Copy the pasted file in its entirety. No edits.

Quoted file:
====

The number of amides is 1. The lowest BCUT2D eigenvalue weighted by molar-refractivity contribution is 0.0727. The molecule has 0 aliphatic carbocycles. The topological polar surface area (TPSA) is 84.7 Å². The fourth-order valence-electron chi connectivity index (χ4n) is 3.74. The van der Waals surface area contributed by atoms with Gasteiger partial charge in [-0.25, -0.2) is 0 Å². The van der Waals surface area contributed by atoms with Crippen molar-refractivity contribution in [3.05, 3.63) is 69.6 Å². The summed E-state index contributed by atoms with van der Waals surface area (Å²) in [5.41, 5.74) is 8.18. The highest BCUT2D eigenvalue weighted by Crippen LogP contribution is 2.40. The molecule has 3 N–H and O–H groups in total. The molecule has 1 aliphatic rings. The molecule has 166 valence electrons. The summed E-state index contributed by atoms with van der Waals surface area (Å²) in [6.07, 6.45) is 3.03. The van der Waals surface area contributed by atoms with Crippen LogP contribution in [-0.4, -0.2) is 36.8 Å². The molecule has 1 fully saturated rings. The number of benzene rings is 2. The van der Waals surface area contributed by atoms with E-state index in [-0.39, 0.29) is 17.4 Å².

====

The number of amides is 1. The lowest BCUT2D eigenvalue weighted by molar-refractivity contribution is 0.0727. The molecule has 0 aliphatic carbocycles. The topological polar surface area (TPSA) is 84.7 Å². The fourth-order valence-electron chi connectivity index (χ4n) is 3.74. The van der Waals surface area contributed by atoms with Gasteiger partial charge in [-0.25, -0.2) is 0 Å². The van der Waals surface area contributed by atoms with Crippen molar-refractivity contribution in [3.05, 3.63) is 69.6 Å². The summed E-state index contributed by atoms with van der Waals surface area (Å²) in [5.41, 5.74) is 8.18. The highest BCUT2D eigenvalue weighted by Crippen LogP contribution is 2.40. The molecule has 3 N–H and O–H groups in total. The molecule has 1 aliphatic rings. The molecule has 166 valence electrons. The summed E-state index contributed by atoms with van der Waals surface area (Å²) in [6.07, 6.45) is 3.03. The van der Waals surface area contributed by atoms with Crippen LogP contribution in [-0.4, -0.2) is 36.8 Å². The molecule has 1 fully saturated rings. The number of benzene rings is 2. The van der Waals surface area contributed by atoms with E-state index in [-0.39, 0.29) is 17.4 Å².